Role-model-istic

In Merrion Square

I had a few minutes to wait for a meeting in Dublin last Monday. It was cold but very sunny so I did a quick sketch of a pretty little statue in the sun, part of the Oscar Wilde monument in Merrion Square. As the paint refused to dry, running all over the page and into other colours, I thought about how beautiful the colours were, and how I hoped the same thing will happen on my watercolour workshop in Portugal at the end of April (two places left!). I will be encouraging the students to let go of control, as watercolour is so versatile; you can be its mistress, or you can let it call the shots. More and more I am allowing it to be MY boss, and I’m loving the results. But it’s nice to know what you’re doing, to CHOOSE whether to be in control or not, so on our workshop I will arm my students with the knowledge they need to decide.

This is the shop of Ray Lyons, the fantastic framer
who has put my paintings behind glass since 1993.

I’ve been away from my blog for a little while. Some of you might know that I have a book coming out soon, and I’ve been putting the finishing touches to it. It’s one thing to pile a load of sketches together, quite another to put them in an order that makes sense and a story. so I went for the former. Only joking, there is actually a story in my book, albeit a very simple one: I came to Galway, it was nice, I stayed…and this is what it looks like. The book is nearly finished now, give or take a few edits and direction from my publisher, but in the last year I have sketched more of Galway City than any other town, ever (like the shop of my fantastic framer, Ray). It’s been great. I’ve met the nicest people whose niceness has inspired me to be nicer. In fact it’s just a very nice book. I sometimes wish I had “important” things to say but I’m afraid that’s just not me. I was the same in art college: everyone else in my class was making very serious work, and I didn’t have the confidence to tell the tutors that I just liked stuff that was beautiful (I suspect some of my classmates didn’t either). There was no place in art college for someone who was all about aesthetics, not in drawing and painting at any rate. (I could have made beautiful things in fashion, jewellery or ceramics and no one would have objected, but that wasn’t the case when it came to drawing and painting. And the sad thing is I think it’s still the same, thirty years on.)

This is what Fishmarket in Galway looked like back in 1905, down by the Spanish Arch. I spent a while in Galway City Museum sketching from a huge photograph covering one wall, part of an exhibition that’s on there for the next little while. I know it’s a bit small on whatever screen you’re looking at, but in my book it’s going to be glorious and magnificent (I hope, anyway).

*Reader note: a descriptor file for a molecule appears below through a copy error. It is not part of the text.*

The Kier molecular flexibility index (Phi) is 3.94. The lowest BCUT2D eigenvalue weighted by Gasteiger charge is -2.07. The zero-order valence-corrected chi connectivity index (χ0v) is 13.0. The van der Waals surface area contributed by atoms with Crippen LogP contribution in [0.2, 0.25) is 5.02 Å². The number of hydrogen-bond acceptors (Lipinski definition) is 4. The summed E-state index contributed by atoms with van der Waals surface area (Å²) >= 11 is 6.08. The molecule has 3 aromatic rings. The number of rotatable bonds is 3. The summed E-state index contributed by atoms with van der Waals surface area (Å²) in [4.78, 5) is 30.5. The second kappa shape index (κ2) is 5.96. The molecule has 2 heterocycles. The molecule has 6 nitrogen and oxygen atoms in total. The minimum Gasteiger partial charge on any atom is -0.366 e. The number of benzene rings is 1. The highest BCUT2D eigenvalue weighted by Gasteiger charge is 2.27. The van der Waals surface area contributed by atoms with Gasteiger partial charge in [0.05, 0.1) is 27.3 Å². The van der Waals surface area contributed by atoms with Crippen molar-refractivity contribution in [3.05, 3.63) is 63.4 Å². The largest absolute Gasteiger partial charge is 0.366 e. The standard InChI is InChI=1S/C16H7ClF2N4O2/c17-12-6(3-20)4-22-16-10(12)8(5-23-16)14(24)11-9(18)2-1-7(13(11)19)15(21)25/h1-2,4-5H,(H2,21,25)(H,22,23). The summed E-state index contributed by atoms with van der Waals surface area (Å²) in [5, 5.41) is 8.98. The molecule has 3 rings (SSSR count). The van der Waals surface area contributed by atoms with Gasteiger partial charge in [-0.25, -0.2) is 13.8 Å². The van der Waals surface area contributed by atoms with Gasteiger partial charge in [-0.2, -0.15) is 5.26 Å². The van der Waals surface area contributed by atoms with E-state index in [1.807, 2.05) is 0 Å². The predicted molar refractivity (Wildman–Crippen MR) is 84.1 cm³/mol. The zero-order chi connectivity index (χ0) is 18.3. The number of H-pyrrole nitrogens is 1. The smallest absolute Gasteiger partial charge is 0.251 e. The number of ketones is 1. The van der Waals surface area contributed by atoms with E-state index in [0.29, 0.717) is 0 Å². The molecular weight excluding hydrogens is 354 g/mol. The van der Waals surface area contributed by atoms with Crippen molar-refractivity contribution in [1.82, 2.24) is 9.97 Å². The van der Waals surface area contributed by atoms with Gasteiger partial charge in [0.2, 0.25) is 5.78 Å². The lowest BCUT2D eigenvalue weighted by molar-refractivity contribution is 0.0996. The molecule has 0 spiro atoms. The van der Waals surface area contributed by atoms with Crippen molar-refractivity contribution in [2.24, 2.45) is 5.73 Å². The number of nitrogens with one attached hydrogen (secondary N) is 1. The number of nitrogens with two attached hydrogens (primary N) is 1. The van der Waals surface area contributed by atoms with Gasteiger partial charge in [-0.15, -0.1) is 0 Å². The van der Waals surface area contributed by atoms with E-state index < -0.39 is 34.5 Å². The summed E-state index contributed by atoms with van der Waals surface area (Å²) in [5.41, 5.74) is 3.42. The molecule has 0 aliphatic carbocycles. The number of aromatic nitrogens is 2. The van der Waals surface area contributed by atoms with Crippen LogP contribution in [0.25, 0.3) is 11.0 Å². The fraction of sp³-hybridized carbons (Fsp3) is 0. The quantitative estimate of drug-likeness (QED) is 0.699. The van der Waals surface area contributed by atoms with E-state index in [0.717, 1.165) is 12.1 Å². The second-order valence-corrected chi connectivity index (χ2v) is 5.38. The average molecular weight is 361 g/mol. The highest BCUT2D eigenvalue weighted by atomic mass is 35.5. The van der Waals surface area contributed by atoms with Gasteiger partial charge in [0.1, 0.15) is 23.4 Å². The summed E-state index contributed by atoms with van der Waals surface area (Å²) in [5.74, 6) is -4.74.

In my writing, I have alluded to the fact that things weren’t always rosy for me. That discovering sketching saved me from a life of frustration and bitterness. You’re never sure if your kids notice what you’re up to, but I guess my youngest, Liv, has.

“I’m going to say something that’s going to make you big-headed,” she said.

There was a pause while I prepared myself.

“You’re mentally preparing yourself for what I’m going to say,” she said.

“You’re actually quite role-model-istic. You went from being a sketcher to a teacher, to taking people on sketching holidays, to writing a book. It’s very impressive.”

I basked in the beautiful compliment – every mother wants her 14-year-old daughter to respect her choices. I was on a high for the next day at least.

Then I thought a bit more about it. Liv doesn’t know that it didn’t start with being a sketcher – it started with feeling completely lost and frustrated, and isolated, as a stay-at-home mother in rural Ireland. That wasn’t funny at all, and a situation that doesn’t have an easy solution – who minds the kids if you want a career? But I will dwell on the positive and just enjoy the moment: that’s why I have written it down here.

Book launch in May. If you can make to Galway then keep an ear out for a date. I’d love to meet you and sign a copy of my book…if you think it looks nice.

4 Comments

  1. Luís Batalha

    March 9, 2019 at 6:17 pm

    I think your Liv is quite spot on hehe totally agree with her 😉 Also, the Fishmarket piece is gorgeous, and I loved that subtle parallelism with your train of thought!

    It also reminded me how lovely (at least for me) it is to look at old pictures of places you know and see how it changes!

    • Róisín Curé

      March 9, 2019 at 6:22 pm

      Thank you so much Luís, much appreciated. I really hope that Fishmarket piece looks as nice in the book as it does in the flesh. I feel like I’ve sketched things and learned things I never would have it if hadn’t been for this book… Really lucky!

  2. fiona godfrey

    March 9, 2019 at 12:44 am

    A very insightful article about your process – thank you for sharing your talent and your story – your uniqueness makes the world a better place – and I LOVE the drawing/watercolor of the old photograph – it’s gorgeous!

    • Róisín Curé

      March 9, 2019 at 8:28 am

      That’s a lovely thing to hear Fiona. So very kind. Thank you! I had a great time with that black and white sketch… And the window into the past it gives is fascinating…but I’m glad I didn’t live here then. Mod cons all the way in a cold and wet town!

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